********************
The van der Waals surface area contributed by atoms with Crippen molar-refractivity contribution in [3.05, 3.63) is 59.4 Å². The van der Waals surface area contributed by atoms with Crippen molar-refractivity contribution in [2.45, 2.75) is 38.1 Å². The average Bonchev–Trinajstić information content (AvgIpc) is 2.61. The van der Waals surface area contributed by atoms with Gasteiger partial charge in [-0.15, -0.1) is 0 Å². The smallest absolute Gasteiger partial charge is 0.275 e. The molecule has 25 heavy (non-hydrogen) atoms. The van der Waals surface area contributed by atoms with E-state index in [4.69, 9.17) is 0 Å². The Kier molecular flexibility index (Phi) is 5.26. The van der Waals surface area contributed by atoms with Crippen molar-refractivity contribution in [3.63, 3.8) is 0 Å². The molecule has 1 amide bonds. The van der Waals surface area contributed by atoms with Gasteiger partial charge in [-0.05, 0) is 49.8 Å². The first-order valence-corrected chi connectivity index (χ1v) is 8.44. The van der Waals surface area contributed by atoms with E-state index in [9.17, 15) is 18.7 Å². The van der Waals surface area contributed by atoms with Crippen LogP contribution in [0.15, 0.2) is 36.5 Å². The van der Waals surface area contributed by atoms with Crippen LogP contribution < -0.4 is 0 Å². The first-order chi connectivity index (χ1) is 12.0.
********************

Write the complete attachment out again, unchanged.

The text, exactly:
The van der Waals surface area contributed by atoms with Crippen molar-refractivity contribution in [3.05, 3.63) is 59.4 Å². The van der Waals surface area contributed by atoms with Crippen molar-refractivity contribution in [2.45, 2.75) is 38.1 Å². The average Bonchev–Trinajstić information content (AvgIpc) is 2.61. The van der Waals surface area contributed by atoms with Gasteiger partial charge in [-0.15, -0.1) is 0 Å². The smallest absolute Gasteiger partial charge is 0.275 e. The molecule has 25 heavy (non-hydrogen) atoms. The van der Waals surface area contributed by atoms with E-state index in [4.69, 9.17) is 0 Å². The Kier molecular flexibility index (Phi) is 5.26. The van der Waals surface area contributed by atoms with Crippen molar-refractivity contribution in [3.63, 3.8) is 0 Å². The molecule has 1 amide bonds. The van der Waals surface area contributed by atoms with Gasteiger partial charge in [-0.05, 0) is 49.8 Å². The first-order valence-corrected chi connectivity index (χ1v) is 8.44. The van der Waals surface area contributed by atoms with E-state index in [9.17, 15) is 18.7 Å². The van der Waals surface area contributed by atoms with Crippen LogP contribution in [0.15, 0.2) is 36.5 Å². The van der Waals surface area contributed by atoms with Crippen LogP contribution < -0.4 is 0 Å². The first-order chi connectivity index (χ1) is 12.0.